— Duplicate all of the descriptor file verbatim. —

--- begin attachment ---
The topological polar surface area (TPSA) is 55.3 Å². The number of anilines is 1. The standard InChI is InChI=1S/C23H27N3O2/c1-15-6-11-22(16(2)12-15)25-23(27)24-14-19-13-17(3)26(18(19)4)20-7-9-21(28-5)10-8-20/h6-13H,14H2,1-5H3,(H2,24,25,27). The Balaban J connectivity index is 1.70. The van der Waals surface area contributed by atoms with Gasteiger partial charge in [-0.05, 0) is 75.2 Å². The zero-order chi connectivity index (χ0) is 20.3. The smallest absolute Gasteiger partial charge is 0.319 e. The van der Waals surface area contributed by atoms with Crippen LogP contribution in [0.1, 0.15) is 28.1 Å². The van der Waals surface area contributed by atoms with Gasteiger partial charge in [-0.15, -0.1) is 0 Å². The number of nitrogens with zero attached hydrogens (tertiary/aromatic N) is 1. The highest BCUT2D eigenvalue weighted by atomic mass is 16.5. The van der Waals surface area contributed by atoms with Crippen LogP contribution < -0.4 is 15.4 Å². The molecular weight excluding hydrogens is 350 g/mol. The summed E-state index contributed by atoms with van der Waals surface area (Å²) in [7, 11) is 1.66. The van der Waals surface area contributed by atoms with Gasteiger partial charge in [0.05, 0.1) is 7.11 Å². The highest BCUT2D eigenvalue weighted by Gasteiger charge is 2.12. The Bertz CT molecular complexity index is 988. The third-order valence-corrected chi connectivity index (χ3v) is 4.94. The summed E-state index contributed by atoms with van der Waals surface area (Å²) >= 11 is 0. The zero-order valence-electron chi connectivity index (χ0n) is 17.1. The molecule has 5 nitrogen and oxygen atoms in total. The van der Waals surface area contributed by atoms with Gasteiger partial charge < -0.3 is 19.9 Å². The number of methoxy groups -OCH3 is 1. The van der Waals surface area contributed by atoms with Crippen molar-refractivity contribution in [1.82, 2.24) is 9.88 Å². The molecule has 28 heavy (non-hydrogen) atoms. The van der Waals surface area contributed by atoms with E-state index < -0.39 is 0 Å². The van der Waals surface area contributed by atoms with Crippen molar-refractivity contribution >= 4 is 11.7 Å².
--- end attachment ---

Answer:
The topological polar surface area (TPSA) is 55.3 Å². The number of anilines is 1. The standard InChI is InChI=1S/C23H27N3O2/c1-15-6-11-22(16(2)12-15)25-23(27)24-14-19-13-17(3)26(18(19)4)20-7-9-21(28-5)10-8-20/h6-13H,14H2,1-5H3,(H2,24,25,27). The Balaban J connectivity index is 1.70. The van der Waals surface area contributed by atoms with Gasteiger partial charge in [-0.05, 0) is 75.2 Å². The zero-order chi connectivity index (χ0) is 20.3. The smallest absolute Gasteiger partial charge is 0.319 e. The van der Waals surface area contributed by atoms with Crippen LogP contribution in [0.1, 0.15) is 28.1 Å². The van der Waals surface area contributed by atoms with Gasteiger partial charge in [-0.15, -0.1) is 0 Å². The number of nitrogens with zero attached hydrogens (tertiary/aromatic N) is 1. The highest BCUT2D eigenvalue weighted by atomic mass is 16.5. The van der Waals surface area contributed by atoms with Crippen LogP contribution < -0.4 is 15.4 Å². The molecular weight excluding hydrogens is 350 g/mol. The summed E-state index contributed by atoms with van der Waals surface area (Å²) in [7, 11) is 1.66. The van der Waals surface area contributed by atoms with Gasteiger partial charge in [0.05, 0.1) is 7.11 Å². The highest BCUT2D eigenvalue weighted by Gasteiger charge is 2.12. The Bertz CT molecular complexity index is 988. The third-order valence-corrected chi connectivity index (χ3v) is 4.94. The summed E-state index contributed by atoms with van der Waals surface area (Å²) >= 11 is 0. The zero-order valence-electron chi connectivity index (χ0n) is 17.1. The molecule has 5 nitrogen and oxygen atoms in total. The van der Waals surface area contributed by atoms with Gasteiger partial charge < -0.3 is 19.9 Å². The number of methoxy groups -OCH3 is 1. The van der Waals surface area contributed by atoms with Crippen molar-refractivity contribution in [1.82, 2.24) is 9.88 Å². The molecule has 28 heavy (non-hydrogen) atoms. The van der Waals surface area contributed by atoms with E-state index < -0.39 is 0 Å². The van der Waals surface area contributed by atoms with Crippen molar-refractivity contribution >= 4 is 11.7 Å².